Oil prices hit 11-month highs and were on track for a weekly gain on Friday, supported by Saudi Arabia’s pledge to cut output and a global stocks rally as investors looked beyond rising coronavirus cases.
Brent crude climbed 83 cents, or 1.5%, to $55.21 a barrel by 1202 GMT, the highest since late February, and U.S. West Texas Intermediate (WTI) gained 66 cents, or 1.3%, to $51.49, also its highest level since late February.
Both were on track for weekly gains of more than 6%.
“The surprise Saudi cut is keeping bulls at the helm,” said Stephen Brennock of oil broker PVM. “It will take a brave man to bet against the current bullish run of play.”
Saudi Arabia this week pledged extra, voluntary oil output cuts of one million barrels per day (bpd) in February and March as part of a deal under which most OPEC+ producers will hold production steady in the face of new coronavirus lockdowns.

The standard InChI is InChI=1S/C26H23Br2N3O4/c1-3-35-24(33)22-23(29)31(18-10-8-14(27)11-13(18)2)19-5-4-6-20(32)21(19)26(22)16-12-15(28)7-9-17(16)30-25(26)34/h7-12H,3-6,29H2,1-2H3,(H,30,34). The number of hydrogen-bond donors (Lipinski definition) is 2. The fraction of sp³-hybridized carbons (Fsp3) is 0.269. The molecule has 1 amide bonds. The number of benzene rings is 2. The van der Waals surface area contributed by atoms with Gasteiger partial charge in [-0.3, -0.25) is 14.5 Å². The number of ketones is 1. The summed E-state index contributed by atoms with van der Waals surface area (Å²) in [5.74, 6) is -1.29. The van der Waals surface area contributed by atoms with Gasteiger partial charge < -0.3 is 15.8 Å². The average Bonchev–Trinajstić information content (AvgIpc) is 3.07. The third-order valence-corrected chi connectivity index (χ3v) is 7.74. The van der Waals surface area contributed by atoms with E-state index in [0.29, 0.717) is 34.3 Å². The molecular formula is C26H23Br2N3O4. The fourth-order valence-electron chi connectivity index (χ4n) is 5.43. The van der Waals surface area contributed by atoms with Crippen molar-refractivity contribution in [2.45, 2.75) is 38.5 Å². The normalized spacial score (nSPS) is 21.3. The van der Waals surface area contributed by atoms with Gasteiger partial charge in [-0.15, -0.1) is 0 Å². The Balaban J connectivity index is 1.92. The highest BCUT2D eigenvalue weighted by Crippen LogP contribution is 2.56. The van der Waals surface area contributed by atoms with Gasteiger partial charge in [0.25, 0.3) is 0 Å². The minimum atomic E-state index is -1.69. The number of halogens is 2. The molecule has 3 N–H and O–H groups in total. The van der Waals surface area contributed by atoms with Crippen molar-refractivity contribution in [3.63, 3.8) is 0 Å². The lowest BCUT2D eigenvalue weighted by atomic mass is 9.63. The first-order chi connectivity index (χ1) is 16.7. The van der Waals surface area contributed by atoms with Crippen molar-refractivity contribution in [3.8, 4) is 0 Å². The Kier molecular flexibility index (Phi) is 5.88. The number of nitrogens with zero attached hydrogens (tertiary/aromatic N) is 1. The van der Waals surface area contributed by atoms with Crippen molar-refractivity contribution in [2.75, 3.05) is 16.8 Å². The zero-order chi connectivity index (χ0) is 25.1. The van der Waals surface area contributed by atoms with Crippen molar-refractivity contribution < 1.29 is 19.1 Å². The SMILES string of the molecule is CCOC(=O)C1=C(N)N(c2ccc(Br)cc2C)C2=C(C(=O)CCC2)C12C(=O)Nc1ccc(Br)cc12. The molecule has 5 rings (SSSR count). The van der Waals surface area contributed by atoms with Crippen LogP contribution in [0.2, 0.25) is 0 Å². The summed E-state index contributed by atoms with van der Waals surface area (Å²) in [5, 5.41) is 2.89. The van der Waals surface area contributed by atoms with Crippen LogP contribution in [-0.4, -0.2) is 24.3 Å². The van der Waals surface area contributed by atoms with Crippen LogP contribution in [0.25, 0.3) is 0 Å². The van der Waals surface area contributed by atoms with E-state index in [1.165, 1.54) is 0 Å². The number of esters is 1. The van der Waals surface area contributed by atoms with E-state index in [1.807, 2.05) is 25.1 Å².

However, analysts said oil prices could see a correction in coming months, if their rallies were not backed by stronger fuel demand.
Severe mobility restrictions around the world to contain a surge in COVID-19 cases still weighed on fuel sales, weakening the prospect of energy demand recovery in the first half of 2021.
“Oil markets are expected to stay in a bullish tone toward February,” said Kazuhiko Saito, chief analyst at commodities broker Fujitomi Co.
“But concerns over slower demand in gasoline and other fuels in the United States and other parts of the world due to wider restrictions to contain the spreading COVID-19 pandemic may limit gains.”
The pandemic claimed its highest U.S. death toll yet, killing more than 4,000 people in a single day, while China reported the biggest rise in daily cases in more than five months and Japan may extend a state of emergency beyond the greater Tokyo region.
A rally in global shares also lent some support to oil prices, with Japan’s Nikkei hitting a three-decade peak, as investors looked beyond rising coronavirus cases and focused on hopes for an economic recovery later in the year.
As a sign of tighter supply following Saudi Arabia’s cut, seven North Sea crude cargoes were bought and sold in the trading window operated by Platts on Thursday. Normally, just one or two cargoes change hands each day.
Reporting by Bozorgmehr Sharafedin in London, additional reporting by Yuka Obayashi in Tokyo; Editing by Elaine Hardcastle and Alexander Smith